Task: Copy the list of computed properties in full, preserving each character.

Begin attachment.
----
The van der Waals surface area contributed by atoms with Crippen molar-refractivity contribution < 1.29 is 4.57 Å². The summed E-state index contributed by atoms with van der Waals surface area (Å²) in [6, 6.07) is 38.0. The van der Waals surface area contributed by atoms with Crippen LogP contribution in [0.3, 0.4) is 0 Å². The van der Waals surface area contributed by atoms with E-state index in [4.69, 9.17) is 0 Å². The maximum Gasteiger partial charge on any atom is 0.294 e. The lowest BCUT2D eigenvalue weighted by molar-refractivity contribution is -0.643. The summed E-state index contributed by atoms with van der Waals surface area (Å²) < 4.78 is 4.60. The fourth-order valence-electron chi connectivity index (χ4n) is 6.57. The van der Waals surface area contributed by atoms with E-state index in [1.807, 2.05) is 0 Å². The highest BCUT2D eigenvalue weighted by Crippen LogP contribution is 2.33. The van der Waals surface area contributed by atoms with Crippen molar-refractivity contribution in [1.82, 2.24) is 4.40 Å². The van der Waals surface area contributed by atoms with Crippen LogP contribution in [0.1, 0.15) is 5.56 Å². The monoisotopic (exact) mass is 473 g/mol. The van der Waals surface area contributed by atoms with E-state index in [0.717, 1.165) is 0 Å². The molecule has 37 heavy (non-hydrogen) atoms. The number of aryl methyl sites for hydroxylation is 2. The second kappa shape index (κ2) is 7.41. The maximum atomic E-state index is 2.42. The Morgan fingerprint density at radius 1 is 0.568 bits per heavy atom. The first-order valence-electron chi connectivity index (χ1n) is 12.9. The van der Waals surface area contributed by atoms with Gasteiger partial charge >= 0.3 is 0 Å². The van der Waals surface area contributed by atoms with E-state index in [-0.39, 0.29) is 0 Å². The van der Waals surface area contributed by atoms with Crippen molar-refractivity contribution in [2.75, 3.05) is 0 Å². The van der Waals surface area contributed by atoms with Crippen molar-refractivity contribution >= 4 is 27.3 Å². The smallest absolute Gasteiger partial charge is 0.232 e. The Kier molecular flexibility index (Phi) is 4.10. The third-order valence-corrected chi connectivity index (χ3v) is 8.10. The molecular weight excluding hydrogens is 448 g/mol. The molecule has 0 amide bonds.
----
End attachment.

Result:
The van der Waals surface area contributed by atoms with Crippen molar-refractivity contribution < 1.29 is 4.57 Å². The summed E-state index contributed by atoms with van der Waals surface area (Å²) in [6, 6.07) is 38.0. The van der Waals surface area contributed by atoms with Crippen LogP contribution in [0.3, 0.4) is 0 Å². The van der Waals surface area contributed by atoms with E-state index in [4.69, 9.17) is 0 Å². The maximum Gasteiger partial charge on any atom is 0.294 e. The lowest BCUT2D eigenvalue weighted by molar-refractivity contribution is -0.643. The summed E-state index contributed by atoms with van der Waals surface area (Å²) < 4.78 is 4.60. The fourth-order valence-electron chi connectivity index (χ4n) is 6.57. The van der Waals surface area contributed by atoms with E-state index in [1.807, 2.05) is 0 Å². The highest BCUT2D eigenvalue weighted by Crippen LogP contribution is 2.33. The van der Waals surface area contributed by atoms with Crippen molar-refractivity contribution in [1.82, 2.24) is 4.40 Å². The van der Waals surface area contributed by atoms with Crippen LogP contribution in [0.1, 0.15) is 5.56 Å². The monoisotopic (exact) mass is 473 g/mol. The van der Waals surface area contributed by atoms with E-state index in [0.717, 1.165) is 0 Å². The molecule has 37 heavy (non-hydrogen) atoms. The number of aryl methyl sites for hydroxylation is 2. The second kappa shape index (κ2) is 7.41. The maximum atomic E-state index is 2.42. The Morgan fingerprint density at radius 1 is 0.568 bits per heavy atom. The first-order valence-electron chi connectivity index (χ1n) is 12.9. The van der Waals surface area contributed by atoms with Gasteiger partial charge >= 0.3 is 0 Å². The van der Waals surface area contributed by atoms with E-state index in [-0.39, 0.29) is 0 Å². The van der Waals surface area contributed by atoms with Crippen molar-refractivity contribution in [2.75, 3.05) is 0 Å². The van der Waals surface area contributed by atoms with Crippen molar-refractivity contribution >= 4 is 27.3 Å². The smallest absolute Gasteiger partial charge is 0.232 e. The Kier molecular flexibility index (Phi) is 4.10. The third-order valence-corrected chi connectivity index (χ3v) is 8.10. The molecular weight excluding hydrogens is 448 g/mol. The molecule has 0 amide bonds.